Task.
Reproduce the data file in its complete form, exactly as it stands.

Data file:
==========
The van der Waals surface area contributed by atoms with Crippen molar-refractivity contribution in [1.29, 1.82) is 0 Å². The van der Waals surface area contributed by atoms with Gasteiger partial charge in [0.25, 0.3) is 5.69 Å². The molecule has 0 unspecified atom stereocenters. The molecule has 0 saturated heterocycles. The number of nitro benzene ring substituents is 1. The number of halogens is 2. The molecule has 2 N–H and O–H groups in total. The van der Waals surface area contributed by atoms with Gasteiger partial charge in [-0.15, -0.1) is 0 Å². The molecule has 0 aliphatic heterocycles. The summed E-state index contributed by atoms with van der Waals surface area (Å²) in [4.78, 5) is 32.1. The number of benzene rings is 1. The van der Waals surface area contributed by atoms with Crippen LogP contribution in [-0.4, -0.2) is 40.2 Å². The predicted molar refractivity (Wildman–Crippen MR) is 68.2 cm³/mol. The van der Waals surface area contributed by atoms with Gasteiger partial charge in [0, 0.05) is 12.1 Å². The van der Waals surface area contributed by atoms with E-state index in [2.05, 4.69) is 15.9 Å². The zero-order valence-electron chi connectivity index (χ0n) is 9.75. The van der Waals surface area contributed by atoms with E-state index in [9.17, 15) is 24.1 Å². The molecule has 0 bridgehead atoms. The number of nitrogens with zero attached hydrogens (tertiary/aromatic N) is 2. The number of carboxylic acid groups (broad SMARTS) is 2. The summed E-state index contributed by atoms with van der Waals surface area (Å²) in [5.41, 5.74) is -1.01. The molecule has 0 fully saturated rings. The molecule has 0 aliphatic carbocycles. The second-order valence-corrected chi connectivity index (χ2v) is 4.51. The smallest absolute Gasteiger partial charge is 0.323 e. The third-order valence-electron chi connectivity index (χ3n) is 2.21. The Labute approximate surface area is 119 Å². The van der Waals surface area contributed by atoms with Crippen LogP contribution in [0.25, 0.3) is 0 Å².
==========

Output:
The van der Waals surface area contributed by atoms with Crippen molar-refractivity contribution in [1.29, 1.82) is 0 Å². The van der Waals surface area contributed by atoms with Gasteiger partial charge in [0.25, 0.3) is 5.69 Å². The molecule has 0 unspecified atom stereocenters. The molecule has 0 saturated heterocycles. The number of nitro benzene ring substituents is 1. The number of halogens is 2. The molecule has 2 N–H and O–H groups in total. The van der Waals surface area contributed by atoms with Gasteiger partial charge in [-0.15, -0.1) is 0 Å². The molecule has 0 aliphatic heterocycles. The summed E-state index contributed by atoms with van der Waals surface area (Å²) in [4.78, 5) is 32.1. The number of benzene rings is 1. The van der Waals surface area contributed by atoms with Crippen LogP contribution in [-0.4, -0.2) is 40.2 Å². The predicted molar refractivity (Wildman–Crippen MR) is 68.2 cm³/mol. The van der Waals surface area contributed by atoms with Gasteiger partial charge in [0, 0.05) is 12.1 Å². The van der Waals surface area contributed by atoms with E-state index in [2.05, 4.69) is 15.9 Å². The zero-order valence-electron chi connectivity index (χ0n) is 9.75. The van der Waals surface area contributed by atoms with E-state index in [9.17, 15) is 24.1 Å². The molecule has 0 bridgehead atoms. The number of nitrogens with zero attached hydrogens (tertiary/aromatic N) is 2. The number of carboxylic acid groups (broad SMARTS) is 2. The summed E-state index contributed by atoms with van der Waals surface area (Å²) in [5.41, 5.74) is -1.01. The molecule has 0 fully saturated rings. The molecule has 0 aliphatic carbocycles. The second-order valence-corrected chi connectivity index (χ2v) is 4.51. The smallest absolute Gasteiger partial charge is 0.323 e. The third-order valence-electron chi connectivity index (χ3n) is 2.21. The Labute approximate surface area is 119 Å². The van der Waals surface area contributed by atoms with Crippen LogP contribution in [0.25, 0.3) is 0 Å².